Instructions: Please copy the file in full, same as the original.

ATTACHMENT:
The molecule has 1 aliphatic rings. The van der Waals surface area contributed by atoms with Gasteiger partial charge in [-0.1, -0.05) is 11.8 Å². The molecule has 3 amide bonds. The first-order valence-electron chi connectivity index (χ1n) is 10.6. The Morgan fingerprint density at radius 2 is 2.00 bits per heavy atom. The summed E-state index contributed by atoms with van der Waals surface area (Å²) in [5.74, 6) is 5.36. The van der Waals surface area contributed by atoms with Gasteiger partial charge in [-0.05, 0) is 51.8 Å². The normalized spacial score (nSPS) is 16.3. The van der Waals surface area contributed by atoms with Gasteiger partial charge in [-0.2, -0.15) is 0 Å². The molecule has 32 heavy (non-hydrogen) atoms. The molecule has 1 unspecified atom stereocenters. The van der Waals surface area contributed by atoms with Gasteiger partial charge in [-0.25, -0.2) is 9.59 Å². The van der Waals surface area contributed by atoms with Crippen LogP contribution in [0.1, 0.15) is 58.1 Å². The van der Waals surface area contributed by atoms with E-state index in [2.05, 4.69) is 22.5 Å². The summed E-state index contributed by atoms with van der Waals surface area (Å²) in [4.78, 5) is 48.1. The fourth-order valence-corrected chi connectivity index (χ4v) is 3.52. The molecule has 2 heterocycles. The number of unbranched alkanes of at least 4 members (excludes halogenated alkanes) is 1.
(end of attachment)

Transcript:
The molecule has 1 aliphatic rings. The van der Waals surface area contributed by atoms with Gasteiger partial charge in [-0.1, -0.05) is 11.8 Å². The molecule has 3 amide bonds. The first-order valence-electron chi connectivity index (χ1n) is 10.6. The Morgan fingerprint density at radius 2 is 2.00 bits per heavy atom. The summed E-state index contributed by atoms with van der Waals surface area (Å²) in [5.74, 6) is 5.36. The van der Waals surface area contributed by atoms with Gasteiger partial charge in [-0.05, 0) is 51.8 Å². The normalized spacial score (nSPS) is 16.3. The van der Waals surface area contributed by atoms with Gasteiger partial charge in [-0.2, -0.15) is 0 Å². The molecule has 32 heavy (non-hydrogen) atoms. The molecule has 1 unspecified atom stereocenters. The van der Waals surface area contributed by atoms with Gasteiger partial charge in [-0.25, -0.2) is 9.59 Å². The van der Waals surface area contributed by atoms with Crippen LogP contribution in [0.1, 0.15) is 58.1 Å². The van der Waals surface area contributed by atoms with E-state index in [2.05, 4.69) is 22.5 Å². The summed E-state index contributed by atoms with van der Waals surface area (Å²) in [4.78, 5) is 48.1. The fourth-order valence-corrected chi connectivity index (χ4v) is 3.52. The molecule has 2 heterocycles. The number of unbranched alkanes of at least 4 members (excludes halogenated alkanes) is 1.